A panel of 33 mental health multidisciplinary professionals across psychology, psychiatry, the arts council, the ministry of education, voluntary work organisations and academicians with expertise predominantly within the Asian region gathered at the inaugural Round Table discussion at NUHS Tower Block on 22 November 2017. The enthusiastic response to invitations allude that Hikikomori as a phenomenon has been identified as a mental health issue that warrants attention and congregation of empirically driven evidence for future steps on conclusive profiling and intervention.
MSC welcomed an exciting series of speakers representing various regions or jurisdictions their research expertise is nested within. They include A/Prof Kato Takahiro (Kyushu University), Prof Lo Tit Wing (City University of Hong Kong), Dr Gloria Chan (Caritas Institute of Higher Education), A/Prof Paul Wong Wai Ching (Hong Kong University), Dr Jungup Lee (National University of Singapore), Mr Ray Chua (REACH West), Dr Teng Jia Ying (National University Hospital), Dr Shao Yang (Shanghai Mental Health Center), Mr Shem Yao (Touch Community Services) and Ms Jennie Wan (MeToYou).
The Round Table serves as the first inter-regional exchange of academic findings, to collate an integrated, multi-dimensional understanding of Hikikomori. The various features of the condition include problem definition, risk factors, country reports addressed in the first half, followed by interventions and organization of social services in the second half. This provided structure to the discussion, where A/Prof Paul Wong and A/Prof John Wong moderated the first segment, while A/Prof Tan Chay Hoon and Dr Tian Cheong Sing moderated the second segment. Five general discussions at various intervals throughout the discussion assisted in enhancing clarify of content and for local Singaporean mental health colleagues to provide their own input and feedback on how Hikikomori should be addressed in the local context.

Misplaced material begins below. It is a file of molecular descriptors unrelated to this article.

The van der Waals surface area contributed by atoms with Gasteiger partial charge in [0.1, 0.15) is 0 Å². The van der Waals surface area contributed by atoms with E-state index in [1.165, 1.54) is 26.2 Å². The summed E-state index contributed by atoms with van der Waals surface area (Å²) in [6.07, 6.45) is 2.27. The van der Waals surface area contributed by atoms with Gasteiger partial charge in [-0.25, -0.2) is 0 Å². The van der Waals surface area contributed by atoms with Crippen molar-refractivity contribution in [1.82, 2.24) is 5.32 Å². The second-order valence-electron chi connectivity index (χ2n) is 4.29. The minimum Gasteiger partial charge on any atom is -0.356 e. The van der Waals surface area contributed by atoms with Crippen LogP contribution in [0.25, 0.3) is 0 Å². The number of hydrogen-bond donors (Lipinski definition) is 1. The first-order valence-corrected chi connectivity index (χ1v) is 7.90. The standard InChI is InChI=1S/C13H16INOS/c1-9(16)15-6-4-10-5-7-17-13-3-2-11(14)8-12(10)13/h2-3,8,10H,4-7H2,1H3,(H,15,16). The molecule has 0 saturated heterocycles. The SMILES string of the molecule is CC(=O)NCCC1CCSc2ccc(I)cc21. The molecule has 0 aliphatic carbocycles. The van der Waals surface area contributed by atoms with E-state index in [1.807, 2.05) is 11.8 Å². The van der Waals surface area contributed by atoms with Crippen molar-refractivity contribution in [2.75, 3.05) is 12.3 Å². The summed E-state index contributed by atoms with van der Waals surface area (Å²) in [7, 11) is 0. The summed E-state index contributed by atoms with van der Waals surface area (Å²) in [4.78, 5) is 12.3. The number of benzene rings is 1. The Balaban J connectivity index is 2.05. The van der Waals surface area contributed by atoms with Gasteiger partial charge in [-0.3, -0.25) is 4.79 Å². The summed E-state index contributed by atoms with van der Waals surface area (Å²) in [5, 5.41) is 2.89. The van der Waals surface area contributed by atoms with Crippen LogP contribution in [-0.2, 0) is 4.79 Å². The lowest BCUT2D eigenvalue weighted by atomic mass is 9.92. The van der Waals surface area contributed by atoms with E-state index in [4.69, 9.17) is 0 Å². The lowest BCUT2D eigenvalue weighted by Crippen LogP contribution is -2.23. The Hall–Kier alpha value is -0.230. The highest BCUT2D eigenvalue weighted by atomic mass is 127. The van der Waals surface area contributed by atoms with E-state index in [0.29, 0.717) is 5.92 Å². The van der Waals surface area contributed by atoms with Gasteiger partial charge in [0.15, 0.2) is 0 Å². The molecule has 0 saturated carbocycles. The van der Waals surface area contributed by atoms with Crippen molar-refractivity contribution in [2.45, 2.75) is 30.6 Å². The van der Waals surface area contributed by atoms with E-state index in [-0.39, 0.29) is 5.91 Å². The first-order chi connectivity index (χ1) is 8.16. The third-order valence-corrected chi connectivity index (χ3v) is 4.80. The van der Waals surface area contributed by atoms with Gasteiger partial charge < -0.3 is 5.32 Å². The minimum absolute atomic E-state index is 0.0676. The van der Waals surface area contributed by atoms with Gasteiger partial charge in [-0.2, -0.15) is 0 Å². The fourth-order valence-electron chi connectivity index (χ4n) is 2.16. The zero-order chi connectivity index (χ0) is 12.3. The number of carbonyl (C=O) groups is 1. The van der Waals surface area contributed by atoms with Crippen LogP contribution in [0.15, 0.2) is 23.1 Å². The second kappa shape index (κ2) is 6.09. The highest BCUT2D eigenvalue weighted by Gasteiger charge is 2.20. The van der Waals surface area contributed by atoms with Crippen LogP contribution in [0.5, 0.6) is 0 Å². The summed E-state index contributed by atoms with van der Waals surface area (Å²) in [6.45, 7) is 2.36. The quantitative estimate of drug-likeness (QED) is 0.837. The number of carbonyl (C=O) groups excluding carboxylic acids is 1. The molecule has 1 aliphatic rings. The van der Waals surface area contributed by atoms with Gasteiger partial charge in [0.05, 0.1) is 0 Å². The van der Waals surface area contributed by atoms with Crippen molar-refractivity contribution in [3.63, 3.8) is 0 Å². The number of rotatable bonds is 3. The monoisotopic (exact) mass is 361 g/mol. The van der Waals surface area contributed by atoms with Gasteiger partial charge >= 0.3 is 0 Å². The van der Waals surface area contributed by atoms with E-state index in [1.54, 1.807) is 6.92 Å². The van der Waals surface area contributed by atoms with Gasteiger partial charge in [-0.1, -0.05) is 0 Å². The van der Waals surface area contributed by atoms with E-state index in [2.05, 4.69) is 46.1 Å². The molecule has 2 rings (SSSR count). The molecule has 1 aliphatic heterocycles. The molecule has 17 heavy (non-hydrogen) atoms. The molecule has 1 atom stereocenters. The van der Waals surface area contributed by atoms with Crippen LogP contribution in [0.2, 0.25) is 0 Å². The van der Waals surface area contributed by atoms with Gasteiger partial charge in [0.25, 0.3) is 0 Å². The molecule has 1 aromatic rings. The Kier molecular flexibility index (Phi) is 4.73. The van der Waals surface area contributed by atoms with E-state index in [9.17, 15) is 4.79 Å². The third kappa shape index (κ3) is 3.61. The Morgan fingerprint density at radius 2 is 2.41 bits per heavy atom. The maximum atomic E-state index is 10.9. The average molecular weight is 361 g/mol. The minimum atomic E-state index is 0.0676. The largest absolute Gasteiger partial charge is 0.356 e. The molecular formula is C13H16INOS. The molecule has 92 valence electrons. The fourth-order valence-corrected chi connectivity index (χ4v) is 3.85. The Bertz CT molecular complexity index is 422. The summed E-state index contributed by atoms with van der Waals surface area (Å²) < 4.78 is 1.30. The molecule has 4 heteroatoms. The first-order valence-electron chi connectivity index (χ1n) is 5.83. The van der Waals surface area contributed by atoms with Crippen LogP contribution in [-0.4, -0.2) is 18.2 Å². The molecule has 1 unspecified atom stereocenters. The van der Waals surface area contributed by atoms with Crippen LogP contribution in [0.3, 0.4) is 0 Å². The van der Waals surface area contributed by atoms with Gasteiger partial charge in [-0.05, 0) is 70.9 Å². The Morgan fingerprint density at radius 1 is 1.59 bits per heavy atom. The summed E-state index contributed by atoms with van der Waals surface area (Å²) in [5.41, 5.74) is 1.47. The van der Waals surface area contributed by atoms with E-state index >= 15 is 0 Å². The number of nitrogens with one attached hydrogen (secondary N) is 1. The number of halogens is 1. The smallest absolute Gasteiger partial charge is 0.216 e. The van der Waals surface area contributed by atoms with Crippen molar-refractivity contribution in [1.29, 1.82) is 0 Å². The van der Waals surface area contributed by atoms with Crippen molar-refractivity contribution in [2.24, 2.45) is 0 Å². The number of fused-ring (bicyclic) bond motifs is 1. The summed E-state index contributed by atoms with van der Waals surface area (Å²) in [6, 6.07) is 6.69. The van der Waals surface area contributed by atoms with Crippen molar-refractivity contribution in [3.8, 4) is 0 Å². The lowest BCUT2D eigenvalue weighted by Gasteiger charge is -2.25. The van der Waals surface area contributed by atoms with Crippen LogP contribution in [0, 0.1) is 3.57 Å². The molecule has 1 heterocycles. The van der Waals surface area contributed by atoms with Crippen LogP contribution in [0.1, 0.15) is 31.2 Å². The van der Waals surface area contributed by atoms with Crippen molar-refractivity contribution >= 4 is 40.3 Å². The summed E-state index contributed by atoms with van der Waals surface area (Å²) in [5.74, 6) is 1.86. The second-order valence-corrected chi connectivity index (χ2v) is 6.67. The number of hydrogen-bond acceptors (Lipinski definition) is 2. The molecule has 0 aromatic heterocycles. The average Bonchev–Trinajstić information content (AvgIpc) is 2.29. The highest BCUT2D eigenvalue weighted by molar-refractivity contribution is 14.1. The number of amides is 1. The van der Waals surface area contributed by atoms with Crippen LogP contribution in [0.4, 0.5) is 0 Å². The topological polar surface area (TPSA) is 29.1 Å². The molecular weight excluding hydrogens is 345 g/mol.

A/Prof Kato and Prof Lo and opened the topic for discussion by raising functional and operational definitions for diagnosis of Hikikomori, based on the duration of three versus six months in various regions, exclusions such as mental illness diagnosis, and five stages of social withdrawal. A/Prof John Wong then differentiated Primary and Secondary Hikikomori, and various psychiatric and psychosocial comorbidities that occur in a portion of Hikikomori individuals such as gaming or device addiction, psychosis, anxiety, depression, personality and developmental disorders.
After a brief tea break, A/Prof Kato, Prof Lo and Mr Chua shared presenting case reports of Hikikomori as well as cultural factors that influence several characteristics of Hikikomori in different geographic locations of Japan, Hong Kong and Singapore. After lunch, Dr Lee and Dr Shao also supplemented the regional report with depictions the Hikikomori phenomenon in South Korea and China. Across the different locales, respective incidence rate, organization of existing interventions, challenges faced in screening, assessment and treatment, and identified service and provision gaps were addressed.